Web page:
FIG. 1 depicts an exemplary method for the application of steam to a web material suitable for use with an embossing process. The process 10 provides for a web material 12 to be unwound from a parent roll 14 and passed between a first nip 16. The web material 12 is then passed proximate to air foil 18 where steam 22 is discharged from air foil 18 and impinges upon, and preferably into, web material 12. In this way, steam 22 is provided with a residence time proximate to web material 12 that is equivalent to the MD dimension of air foil 18. Web materials 12 (such as air laid substrates, single ply substrates, multiple-ply substrates, wet laid substrates, non-woven substrates, woven fabrics, knit fabrics, and combinations thereof) can then be treated in any downstream operation 20 including but not limited to rubber-to-steel embossing, matched steel embossing, deep nested embossing, compaction, softening, micro-contraction, and combinations thereof.
As can be seen from FIG. 2, air foil 18 is provided with leading edge 34 and trailing edge 36. Web material 12 approaches proximate air foil 18 and is coincident with air foil 18 along first surface 26. Steam 22 is provided along conduit 32 to air foil 18 through region 30 and is contained within internal region 24 of air foil 18. Steam 22 contained within internal region 24 of air foil 18 is then provided with sufficient pressure to enable steam 24 to exit air foil 18 through aperture 38 proximate to the leading edge 34. As web material 12 approaches proximate air foil 18, boundary layer air proximate to web foil 12 is directed aerodynamically and fluidly past leading edge 34 to the second surface 28 of air foil 18. Removal of boundary layer air from web material 12 proximate to leading edge 34 of air foil 18 then facilitates the migration and/or fluid transmission of steam 22 through region 38 to a position external to air foil 18 and in contact with web material 12. If web material 12 is provided with a machine direction tension, the migration of steam 22 into the web material 12 proximate to air foil 18 along the first surface 26 can be coincident with the movement of web material 12 past first surface 26 of air foil 18. Therefore, steam 22 should remain proximate to web material 12 for the distance that web material 12 traverses from leading edge 34 to trailing edge 36 of air foil 18. A higher speed web material 12 may require air foil 18 to have an increased MD dimension in order to provide for adequate residence time for steam 22 to remain proximate to air foil 18.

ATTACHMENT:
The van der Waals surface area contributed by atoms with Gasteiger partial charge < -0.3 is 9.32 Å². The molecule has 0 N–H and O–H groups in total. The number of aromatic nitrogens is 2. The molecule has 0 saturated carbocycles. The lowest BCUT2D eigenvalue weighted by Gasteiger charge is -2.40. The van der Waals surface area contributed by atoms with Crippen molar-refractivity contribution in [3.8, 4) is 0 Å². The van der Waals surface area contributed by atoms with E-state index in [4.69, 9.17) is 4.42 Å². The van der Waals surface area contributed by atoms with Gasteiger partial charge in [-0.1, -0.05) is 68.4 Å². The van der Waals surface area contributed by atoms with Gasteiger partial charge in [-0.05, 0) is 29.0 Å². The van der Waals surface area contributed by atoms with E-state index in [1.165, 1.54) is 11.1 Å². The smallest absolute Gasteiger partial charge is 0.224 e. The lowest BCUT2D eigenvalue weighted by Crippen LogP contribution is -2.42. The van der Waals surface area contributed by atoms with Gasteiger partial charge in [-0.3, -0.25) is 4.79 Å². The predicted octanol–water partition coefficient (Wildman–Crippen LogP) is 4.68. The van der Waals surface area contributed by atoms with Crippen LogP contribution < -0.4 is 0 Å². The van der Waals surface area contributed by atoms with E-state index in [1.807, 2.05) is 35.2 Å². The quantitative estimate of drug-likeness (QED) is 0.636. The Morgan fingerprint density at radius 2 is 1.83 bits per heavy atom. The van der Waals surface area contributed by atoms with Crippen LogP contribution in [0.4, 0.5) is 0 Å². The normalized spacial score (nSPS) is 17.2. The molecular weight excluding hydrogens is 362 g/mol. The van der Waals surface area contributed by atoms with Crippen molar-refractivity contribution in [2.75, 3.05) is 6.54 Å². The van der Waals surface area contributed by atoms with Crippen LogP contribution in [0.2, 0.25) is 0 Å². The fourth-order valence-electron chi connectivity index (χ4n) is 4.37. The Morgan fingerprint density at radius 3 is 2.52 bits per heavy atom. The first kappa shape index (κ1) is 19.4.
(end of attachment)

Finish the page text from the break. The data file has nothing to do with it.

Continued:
Without desiring to be bound by theory, it is believed that increasing the residence time that steam 22 is proximate to web material 12 provides for an increased impingement of steam 22 upon and into web material 12. This can then provide the benefits described supra (i.e., better embossing, better compaction, better softening, and/or better contraction).
In the exemplary embodiment shown in FIG. 2, the aperture 38 is disposed upon air foil 18 in a region proximate to leading edge 34 and is depicted as the dimension labeled A. However, one of skill in the art would understand that the aperture 38 could be positioned in the forward half of air foil 18, depicted as dimension B. However, one of skill in the art will understand that the impingement of steam 22 upon web material 12 from aperture 38 can be initiated at any point along the first surface 26 of air foil 18, herein depicted as the dimension labeled C. An appropriate air foil 18 of appropriate shape and the required dimensions for use on a full width converting line could be fabricated via well known and commercially available techniques, such as aluminum extrusion, and the like.
As known to those of skill in the art, a typical full-scale converting process, such as those incorporating the PCMC Kroleus Center Rewinder, may have a maximum web material 12 speed of about 2000 feet per minute (610 meters per minute), with a maximum web material 12 width of about 111 inches (2.82 m). For such an application, an exemplary air foil 18 can be formed from extruded aluminum. This exemplary, but non-limiting, air foil 18 could be provided with dimensions of about 4 inches (10.16 cm) in MD length, 1 inch (2.54 cm) in height, 1 inch (2.54 cm) steam 22 feed ports spaced about 12 inches (30.48 cm) apart in the CD. An air foil 18 can be provided with a single leading edge 34 slot having a width of about 0.015 inches (0.38 mm) across the width of the air foil 18 can provide adequate steam 22 flow and CD uniformity to enhance typical web material 12 processing operations such as embossing. Additionally, the inclusion of internal support members in an air foil 18 extrusion die design can provide additional structural stability to air foil 18. However, it is preferred that such internal members do not excessively restrict the cross sectional area available for CD steam 22 flow within air foil 18.
For higher speed web material 12 operations, it may be desirable to increase the MD length of the air foil 18 in order to provide sufficient residence time for steam 22 condensation to occur upon, and in, web material 12, without any theoretical limit. Reducing the MD length of the air foil 18 may provide some material cost savings and still provide adequate contact time of steam 22 upon web material 12. However, the MD length of air foil 18 should not be reduced to the point where effective CD steam 22 flow is constrained. Additionally, the height of the air foil 18 could be increased without any theoretical limit to provide additional CD area.